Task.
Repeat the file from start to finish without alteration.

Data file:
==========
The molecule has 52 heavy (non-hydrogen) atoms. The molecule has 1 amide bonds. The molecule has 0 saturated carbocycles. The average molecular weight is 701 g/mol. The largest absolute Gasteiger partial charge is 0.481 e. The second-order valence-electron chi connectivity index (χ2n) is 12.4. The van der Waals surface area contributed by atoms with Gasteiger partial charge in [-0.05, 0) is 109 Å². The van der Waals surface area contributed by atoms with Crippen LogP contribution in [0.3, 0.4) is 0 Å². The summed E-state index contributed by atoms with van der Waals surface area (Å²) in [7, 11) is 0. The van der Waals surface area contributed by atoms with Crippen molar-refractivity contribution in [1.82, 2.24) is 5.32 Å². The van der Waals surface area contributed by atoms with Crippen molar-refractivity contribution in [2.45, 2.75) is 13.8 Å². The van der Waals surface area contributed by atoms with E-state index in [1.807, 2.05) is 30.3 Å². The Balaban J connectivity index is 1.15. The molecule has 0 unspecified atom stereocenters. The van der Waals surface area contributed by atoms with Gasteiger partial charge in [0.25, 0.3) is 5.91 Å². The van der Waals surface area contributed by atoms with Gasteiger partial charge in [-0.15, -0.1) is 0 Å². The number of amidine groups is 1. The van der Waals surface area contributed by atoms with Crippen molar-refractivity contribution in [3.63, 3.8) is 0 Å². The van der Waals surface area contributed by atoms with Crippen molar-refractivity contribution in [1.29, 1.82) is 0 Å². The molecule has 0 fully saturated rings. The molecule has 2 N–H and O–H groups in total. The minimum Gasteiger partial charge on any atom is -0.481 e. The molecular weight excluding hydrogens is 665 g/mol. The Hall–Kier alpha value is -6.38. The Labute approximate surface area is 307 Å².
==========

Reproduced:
The molecule has 52 heavy (non-hydrogen) atoms. The molecule has 1 amide bonds. The molecule has 0 saturated carbocycles. The average molecular weight is 701 g/mol. The largest absolute Gasteiger partial charge is 0.481 e. The second-order valence-electron chi connectivity index (χ2n) is 12.4. The van der Waals surface area contributed by atoms with Gasteiger partial charge in [-0.05, 0) is 109 Å². The van der Waals surface area contributed by atoms with Crippen LogP contribution in [0.3, 0.4) is 0 Å². The summed E-state index contributed by atoms with van der Waals surface area (Å²) in [7, 11) is 0. The van der Waals surface area contributed by atoms with Crippen molar-refractivity contribution in [1.82, 2.24) is 5.32 Å². The van der Waals surface area contributed by atoms with Crippen molar-refractivity contribution in [2.45, 2.75) is 13.8 Å². The van der Waals surface area contributed by atoms with E-state index in [1.807, 2.05) is 30.3 Å². The Balaban J connectivity index is 1.15. The molecule has 0 unspecified atom stereocenters. The van der Waals surface area contributed by atoms with Gasteiger partial charge in [0.25, 0.3) is 5.91 Å². The van der Waals surface area contributed by atoms with Gasteiger partial charge in [-0.15, -0.1) is 0 Å². The number of amidine groups is 1. The van der Waals surface area contributed by atoms with Crippen molar-refractivity contribution in [3.63, 3.8) is 0 Å². The van der Waals surface area contributed by atoms with Crippen molar-refractivity contribution in [1.29, 1.82) is 0 Å². The molecule has 0 fully saturated rings. The molecule has 2 N–H and O–H groups in total. The minimum Gasteiger partial charge on any atom is -0.481 e. The molecular weight excluding hydrogens is 665 g/mol. The Hall–Kier alpha value is -6.38. The Labute approximate surface area is 307 Å².